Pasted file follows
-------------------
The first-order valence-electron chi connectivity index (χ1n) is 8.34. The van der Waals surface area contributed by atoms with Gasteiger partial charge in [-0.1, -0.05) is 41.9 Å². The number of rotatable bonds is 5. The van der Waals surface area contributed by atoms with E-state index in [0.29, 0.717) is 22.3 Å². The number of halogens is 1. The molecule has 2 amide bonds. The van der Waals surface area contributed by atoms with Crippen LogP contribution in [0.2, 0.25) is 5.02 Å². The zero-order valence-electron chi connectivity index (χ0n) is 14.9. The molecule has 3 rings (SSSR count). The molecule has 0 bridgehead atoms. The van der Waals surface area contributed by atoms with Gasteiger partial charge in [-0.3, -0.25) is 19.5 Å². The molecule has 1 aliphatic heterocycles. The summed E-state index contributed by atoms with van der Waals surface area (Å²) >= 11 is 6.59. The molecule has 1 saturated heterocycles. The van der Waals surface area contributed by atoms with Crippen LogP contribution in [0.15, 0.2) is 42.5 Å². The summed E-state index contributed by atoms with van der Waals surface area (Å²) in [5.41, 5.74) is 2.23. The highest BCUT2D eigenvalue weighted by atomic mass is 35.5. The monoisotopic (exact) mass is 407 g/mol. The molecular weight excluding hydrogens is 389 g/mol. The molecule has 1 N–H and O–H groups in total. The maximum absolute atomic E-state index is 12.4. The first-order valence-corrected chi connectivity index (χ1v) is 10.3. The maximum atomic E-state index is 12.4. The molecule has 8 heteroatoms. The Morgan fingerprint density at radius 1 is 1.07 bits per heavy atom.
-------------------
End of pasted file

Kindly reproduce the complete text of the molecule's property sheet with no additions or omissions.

The first-order valence-electron chi connectivity index (χ1n) is 8.34. The van der Waals surface area contributed by atoms with Gasteiger partial charge in [-0.1, -0.05) is 41.9 Å². The number of rotatable bonds is 5. The van der Waals surface area contributed by atoms with E-state index in [0.29, 0.717) is 22.3 Å². The number of halogens is 1. The molecule has 2 amide bonds. The van der Waals surface area contributed by atoms with Crippen LogP contribution in [0.2, 0.25) is 5.02 Å². The zero-order valence-electron chi connectivity index (χ0n) is 14.9. The molecule has 3 rings (SSSR count). The molecule has 0 bridgehead atoms. The van der Waals surface area contributed by atoms with Gasteiger partial charge in [-0.3, -0.25) is 19.5 Å². The molecule has 1 aliphatic heterocycles. The summed E-state index contributed by atoms with van der Waals surface area (Å²) >= 11 is 6.59. The molecule has 1 saturated heterocycles. The van der Waals surface area contributed by atoms with Crippen LogP contribution in [0.15, 0.2) is 42.5 Å². The summed E-state index contributed by atoms with van der Waals surface area (Å²) in [5.41, 5.74) is 2.23. The highest BCUT2D eigenvalue weighted by atomic mass is 35.5. The monoisotopic (exact) mass is 407 g/mol. The molecular weight excluding hydrogens is 389 g/mol. The molecule has 1 N–H and O–H groups in total. The maximum absolute atomic E-state index is 12.4. The first-order valence-corrected chi connectivity index (χ1v) is 10.3. The maximum atomic E-state index is 12.4. The molecule has 8 heteroatoms. The Morgan fingerprint density at radius 1 is 1.07 bits per heavy atom.